Description. -- This biennial plant has a fleshy, spindle-shaped root, and an erect, smooth, branching stem. The radical leaves are biternate, bright green, and on long petioles; leaflets wedge-shaped. Flowers white or greenish, and petals rounded and barely emarginate.
    History. -- Although Parsley is reared in all parts of the civilized world as a culinary vegetable, it is a native of Europe. The root is the officinal part. From the seeds French chemists have succeeded in obtaining an essential oil, named Apiol, which has proved to be a good substitute for quinia in intermittent fevers, and for ergot as a parturient.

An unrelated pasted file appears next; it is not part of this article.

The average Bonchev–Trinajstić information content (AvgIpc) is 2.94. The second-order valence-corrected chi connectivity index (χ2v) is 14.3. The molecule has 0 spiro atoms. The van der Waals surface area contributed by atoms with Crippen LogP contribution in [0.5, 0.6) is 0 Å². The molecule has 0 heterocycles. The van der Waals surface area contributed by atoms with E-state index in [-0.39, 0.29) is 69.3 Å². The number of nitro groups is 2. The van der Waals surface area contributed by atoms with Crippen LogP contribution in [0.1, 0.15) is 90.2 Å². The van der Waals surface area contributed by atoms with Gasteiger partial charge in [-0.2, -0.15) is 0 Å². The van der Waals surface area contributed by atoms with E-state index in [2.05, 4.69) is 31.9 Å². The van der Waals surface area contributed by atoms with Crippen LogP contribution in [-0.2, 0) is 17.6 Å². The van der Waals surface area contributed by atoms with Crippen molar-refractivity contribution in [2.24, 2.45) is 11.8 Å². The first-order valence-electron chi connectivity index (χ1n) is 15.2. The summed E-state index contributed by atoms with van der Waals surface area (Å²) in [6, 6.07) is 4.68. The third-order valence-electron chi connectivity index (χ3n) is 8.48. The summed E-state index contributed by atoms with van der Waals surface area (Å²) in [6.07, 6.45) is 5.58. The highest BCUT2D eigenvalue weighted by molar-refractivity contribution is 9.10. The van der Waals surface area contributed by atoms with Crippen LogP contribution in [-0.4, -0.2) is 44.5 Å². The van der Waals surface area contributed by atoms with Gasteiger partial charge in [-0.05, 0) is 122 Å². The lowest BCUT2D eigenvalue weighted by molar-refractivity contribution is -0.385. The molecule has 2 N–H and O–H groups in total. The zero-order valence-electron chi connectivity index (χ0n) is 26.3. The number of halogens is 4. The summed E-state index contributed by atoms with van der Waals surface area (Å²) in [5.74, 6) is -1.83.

Properties and Uses. -- It is diuretic, and very excellent in dropsy, especially that following scarlatina and other exanthematous diseases. It is also frequently used to remedy retention of urine, strangury, and gonorrhoea. The seeds are sometimes used as carminatives. They kill vermin in the head. The leaves, bruised, are a good application for contusions, swelled breasts, and enlarged glands. The bruised leaves applied to the breasts are used by wet-nurses to "dry up" the milk.
    Dose. -- Of the oil, for diuretic purposes, three or four drops a day; of the infusion, two to four fluid ounces, three or four times a day.